TALLAHASSEE, Fla. - Two more Floridians have been diagnosed with fungal meningitis after receiving contaminated steroid injections.
The Department of Health said Tuesday that a 74-year-old woman who was treated in Marion County and a 79-year-old woman who received the injection in Escambia County are the latest cases.
So far, 12 people in Florida have contracted fungal meningitis. Two of those people have died.
This outbreak of fungal meningitis has been linked to steroid shots for back pain. The medication, made by a specialty pharmacy in Massachusetts, has been recalled.
People in 15 states have been affected. Federal health officials say there have been 212 cases of fungal meningitis, including 15 deaths.
The FDA is urging doctors to not use any kind of medication from the New England compounding center at the heart of the outbreak, not just steroid shots.
The announcement comes as two new patients, one of whom was a heart transplant patient contracted fungal meningitis through means "other than" the steroid shot initially suspected.
The Marion County Health Department calls the latest discovery of a new meningitis case disheartening.
WFTV learned that roughly 40 percent of Florida's contaminated pain injections were administered in Marion County. Nearly all of the 424 patients have been contacted.
It's created so much work for Marion officials that the state had to send additional help.
"We could use the help. They've been helping us contact people, knocking on doors and contact the very last of those people who have received those injections," said Craig Ackerman, of the Marion County Health Department.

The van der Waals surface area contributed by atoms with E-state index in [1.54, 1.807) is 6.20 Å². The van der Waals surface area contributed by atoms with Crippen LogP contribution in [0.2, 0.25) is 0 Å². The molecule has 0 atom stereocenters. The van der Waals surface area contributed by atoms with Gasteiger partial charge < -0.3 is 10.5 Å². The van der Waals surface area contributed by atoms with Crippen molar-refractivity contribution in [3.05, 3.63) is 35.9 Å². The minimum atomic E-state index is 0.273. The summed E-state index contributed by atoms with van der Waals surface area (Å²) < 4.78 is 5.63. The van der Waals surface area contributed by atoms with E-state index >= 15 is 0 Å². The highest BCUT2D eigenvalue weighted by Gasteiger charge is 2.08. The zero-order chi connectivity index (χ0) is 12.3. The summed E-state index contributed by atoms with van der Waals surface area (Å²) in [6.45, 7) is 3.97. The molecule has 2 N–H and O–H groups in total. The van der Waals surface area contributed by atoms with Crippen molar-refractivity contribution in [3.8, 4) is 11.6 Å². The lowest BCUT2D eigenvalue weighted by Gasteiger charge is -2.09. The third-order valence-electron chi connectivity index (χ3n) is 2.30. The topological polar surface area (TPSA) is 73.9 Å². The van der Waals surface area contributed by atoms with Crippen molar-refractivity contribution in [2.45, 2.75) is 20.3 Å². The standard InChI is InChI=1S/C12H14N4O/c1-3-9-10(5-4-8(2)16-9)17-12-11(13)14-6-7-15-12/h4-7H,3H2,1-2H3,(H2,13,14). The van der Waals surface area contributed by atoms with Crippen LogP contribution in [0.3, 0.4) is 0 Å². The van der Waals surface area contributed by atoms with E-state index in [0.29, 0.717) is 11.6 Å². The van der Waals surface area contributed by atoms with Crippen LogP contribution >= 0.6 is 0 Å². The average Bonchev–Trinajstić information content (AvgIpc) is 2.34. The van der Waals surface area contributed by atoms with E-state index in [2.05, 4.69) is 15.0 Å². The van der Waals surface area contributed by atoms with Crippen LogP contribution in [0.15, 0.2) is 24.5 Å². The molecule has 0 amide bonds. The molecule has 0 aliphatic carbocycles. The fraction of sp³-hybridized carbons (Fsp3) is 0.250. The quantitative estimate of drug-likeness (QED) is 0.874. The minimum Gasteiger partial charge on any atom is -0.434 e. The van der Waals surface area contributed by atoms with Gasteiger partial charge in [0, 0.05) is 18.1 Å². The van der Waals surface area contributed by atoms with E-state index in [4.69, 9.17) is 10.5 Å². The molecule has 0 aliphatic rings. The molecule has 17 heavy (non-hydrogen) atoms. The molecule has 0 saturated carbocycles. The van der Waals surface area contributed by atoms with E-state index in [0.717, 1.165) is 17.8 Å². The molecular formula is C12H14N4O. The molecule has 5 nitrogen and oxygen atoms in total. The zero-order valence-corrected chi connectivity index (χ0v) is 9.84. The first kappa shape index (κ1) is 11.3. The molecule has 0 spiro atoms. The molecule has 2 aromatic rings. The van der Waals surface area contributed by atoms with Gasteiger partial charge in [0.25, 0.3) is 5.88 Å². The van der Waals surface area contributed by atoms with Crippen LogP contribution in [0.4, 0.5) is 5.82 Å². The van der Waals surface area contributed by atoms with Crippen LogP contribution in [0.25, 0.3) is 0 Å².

Only three people haven't been contacted. But now Marion and other health departments will be busy make another round calls.
This time to all patients who have received medication from the New England compounding pharmacy.
The state said Tuesday it's still trying to find out how many patients received the medication from NECC.
"I wouldn't have filed this case if I didn't think I didn't have a case," said attorney John Puccin.
Puccin told WFTV his client received one of those contaminated doses and is now suing NECC.
For the past two and half weeks, she's been in the hospital. He doesn't know how much money his client might get.
"It's undetermined because she is still in the hospital and I don't know. It depends on what her damages are and what her injuries are," said Puccin.
The state told WFTV there are 12 facilities in central Florida that received medicine from the Massachusetts based company.
For a list of recalled medications and the 78 facilities that received them statewide click here.